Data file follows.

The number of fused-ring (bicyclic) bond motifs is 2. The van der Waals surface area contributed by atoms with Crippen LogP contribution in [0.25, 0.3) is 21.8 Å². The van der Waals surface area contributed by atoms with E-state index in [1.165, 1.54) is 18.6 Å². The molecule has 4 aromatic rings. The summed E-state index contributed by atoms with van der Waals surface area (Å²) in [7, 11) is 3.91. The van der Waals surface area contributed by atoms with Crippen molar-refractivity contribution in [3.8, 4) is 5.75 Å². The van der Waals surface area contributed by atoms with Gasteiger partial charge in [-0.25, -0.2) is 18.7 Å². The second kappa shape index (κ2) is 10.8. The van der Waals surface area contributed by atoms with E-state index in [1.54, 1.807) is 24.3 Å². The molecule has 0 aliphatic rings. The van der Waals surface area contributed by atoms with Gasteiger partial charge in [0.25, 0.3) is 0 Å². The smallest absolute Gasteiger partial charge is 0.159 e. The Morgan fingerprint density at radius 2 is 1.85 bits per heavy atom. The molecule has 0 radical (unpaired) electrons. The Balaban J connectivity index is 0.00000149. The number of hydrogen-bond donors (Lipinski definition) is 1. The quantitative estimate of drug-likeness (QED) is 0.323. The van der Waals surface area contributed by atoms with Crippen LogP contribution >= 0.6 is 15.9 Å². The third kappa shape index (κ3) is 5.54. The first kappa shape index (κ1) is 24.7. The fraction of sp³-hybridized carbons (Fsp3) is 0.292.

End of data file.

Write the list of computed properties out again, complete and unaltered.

The number of fused-ring (bicyclic) bond motifs is 2. The van der Waals surface area contributed by atoms with Crippen LogP contribution in [0.25, 0.3) is 21.8 Å². The van der Waals surface area contributed by atoms with E-state index in [1.165, 1.54) is 18.6 Å². The molecule has 4 aromatic rings. The summed E-state index contributed by atoms with van der Waals surface area (Å²) in [7, 11) is 3.91. The van der Waals surface area contributed by atoms with Crippen molar-refractivity contribution in [3.8, 4) is 5.75 Å². The van der Waals surface area contributed by atoms with Gasteiger partial charge in [-0.25, -0.2) is 18.7 Å². The second kappa shape index (κ2) is 10.8. The van der Waals surface area contributed by atoms with E-state index in [1.54, 1.807) is 24.3 Å². The molecule has 0 aliphatic rings. The van der Waals surface area contributed by atoms with Gasteiger partial charge in [0.25, 0.3) is 0 Å². The smallest absolute Gasteiger partial charge is 0.159 e. The Morgan fingerprint density at radius 2 is 1.85 bits per heavy atom. The molecule has 0 radical (unpaired) electrons. The Balaban J connectivity index is 0.00000149. The number of hydrogen-bond donors (Lipinski definition) is 1. The quantitative estimate of drug-likeness (QED) is 0.323. The van der Waals surface area contributed by atoms with Crippen LogP contribution >= 0.6 is 15.9 Å². The third kappa shape index (κ3) is 5.54. The first kappa shape index (κ1) is 24.7. The fraction of sp³-hybridized carbons (Fsp3) is 0.292.